Harriet’s parents hoped that after leaving boarding school and doing ‘the Season’ she would meet and marry a suitable young man. But she was to disappoint them. Just after the Soviet invasion of Afghanistan she set off for the North-West Frontier of Pakistan to see for herself the plight of thousands of displaced Afghan refugees. Determined to do something about their dire situation, Harriet set up a small silk weaving project for illiterate Turkoman refugees and was sent by UNESCO to Mazar-i-Sharif to work with Afghanistan’s last remaining silk ikat weavers. During those years she was arrested by the KHAD, narrowly missed being blown up, survived acute bacterial meningitis in a Kabul hospital and rescued an abandoned pi-dog who became her devoted companion. In 1994 she joined a group of unemployed builders driving convoys of food and aid from Croydon to the Muslim enclaves in Bosnia Herzegovina. Much has been written about conflicts in these countries by war correspondents, diplomats and military personnel but this is a different story. It is about a young woman travelling and working alone in and around war zones, frequently with no financial or practical support, at a time of increasing Islamic fundamentalism.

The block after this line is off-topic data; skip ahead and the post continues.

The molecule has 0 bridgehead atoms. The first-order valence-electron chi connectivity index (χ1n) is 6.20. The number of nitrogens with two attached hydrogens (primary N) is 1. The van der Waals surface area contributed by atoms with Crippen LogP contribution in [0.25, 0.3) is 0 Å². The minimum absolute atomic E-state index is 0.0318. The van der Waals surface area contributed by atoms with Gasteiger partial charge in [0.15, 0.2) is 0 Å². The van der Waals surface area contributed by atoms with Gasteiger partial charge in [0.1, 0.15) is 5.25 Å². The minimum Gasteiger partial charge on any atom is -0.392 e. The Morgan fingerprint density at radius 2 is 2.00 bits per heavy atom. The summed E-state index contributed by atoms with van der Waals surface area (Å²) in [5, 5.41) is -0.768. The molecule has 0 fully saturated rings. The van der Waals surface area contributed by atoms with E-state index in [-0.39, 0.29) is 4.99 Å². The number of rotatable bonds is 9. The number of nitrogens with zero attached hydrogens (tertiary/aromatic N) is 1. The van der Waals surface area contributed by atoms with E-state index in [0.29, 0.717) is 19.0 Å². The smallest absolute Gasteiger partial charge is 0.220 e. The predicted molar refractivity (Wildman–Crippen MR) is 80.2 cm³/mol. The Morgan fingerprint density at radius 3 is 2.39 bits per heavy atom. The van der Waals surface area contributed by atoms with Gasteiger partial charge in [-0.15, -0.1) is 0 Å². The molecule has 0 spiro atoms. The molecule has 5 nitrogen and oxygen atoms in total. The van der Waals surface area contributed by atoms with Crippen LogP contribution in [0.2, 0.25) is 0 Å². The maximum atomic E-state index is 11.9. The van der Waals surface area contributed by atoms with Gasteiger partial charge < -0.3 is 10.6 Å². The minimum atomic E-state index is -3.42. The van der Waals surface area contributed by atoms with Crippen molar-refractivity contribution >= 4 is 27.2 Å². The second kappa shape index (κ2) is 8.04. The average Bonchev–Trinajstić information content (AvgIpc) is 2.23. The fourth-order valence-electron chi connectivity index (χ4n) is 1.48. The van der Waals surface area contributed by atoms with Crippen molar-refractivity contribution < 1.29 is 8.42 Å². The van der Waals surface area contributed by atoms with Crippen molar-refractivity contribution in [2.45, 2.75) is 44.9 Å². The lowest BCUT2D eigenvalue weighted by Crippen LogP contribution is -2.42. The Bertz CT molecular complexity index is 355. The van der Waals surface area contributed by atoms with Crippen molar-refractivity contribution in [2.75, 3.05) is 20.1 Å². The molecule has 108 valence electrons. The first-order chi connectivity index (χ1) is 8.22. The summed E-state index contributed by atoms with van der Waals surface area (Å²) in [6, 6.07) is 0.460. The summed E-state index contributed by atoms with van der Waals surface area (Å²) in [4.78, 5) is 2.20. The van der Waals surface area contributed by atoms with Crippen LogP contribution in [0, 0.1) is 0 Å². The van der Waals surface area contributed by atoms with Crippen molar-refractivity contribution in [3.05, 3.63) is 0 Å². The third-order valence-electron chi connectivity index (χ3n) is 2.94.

What people say about the book
“I absolutely loved this book, could hardly put it down. Harriet Sandys reaches the very pinnacle of what travelling can really be and I learned from and loved every chapter. An exciting and beautifully written journey, coloured all the way by the actions and insights of this very courageous, kind and thoughtful traveller.” Customer
Shades of Hester Stanhope and Florence Dixie. It made me laugh; it made me cry; it made me want to reach across the page and tell you everything would be alright.I had that lovely feeling when you are enjoying a book of looking forward to the next day; I had that sense of loss when it was finished. You write dispassionately about awful things without saying they are awful which makes them more so. M.K
I have read the first 60 pages and have to tell you that I couldn’t put it down. I am just settling down to spend this evening reading on. JMcB
Your book is absolutely amazing. Love all your descriptions of the places that you have travelled to – one can just smell the atmosphere, the spices, and hear the sounds, feel the heat, so much so, that you feel you are there. Your experiences in some cases absolutely hair-raising and amazed that you survived. Your illness must have been an atrocious, horrible time for you but how wonderful that you had so many friends bringing in little gifts for you to help you get better. One of the best books that I have read, couldn’t put it down, I would recommend it to anyone to read. J.G.
Your descriptions of the country through which you travelled, the bazaars, the hardship faced by by-standers in war zones and the damage done to ancient irreplaceable sites in all the war zones make the reader cognizant of matters we all read of through the period but probably had little sensitivity to in the midst of our own busy lives. All in all, an excellent read. D.D.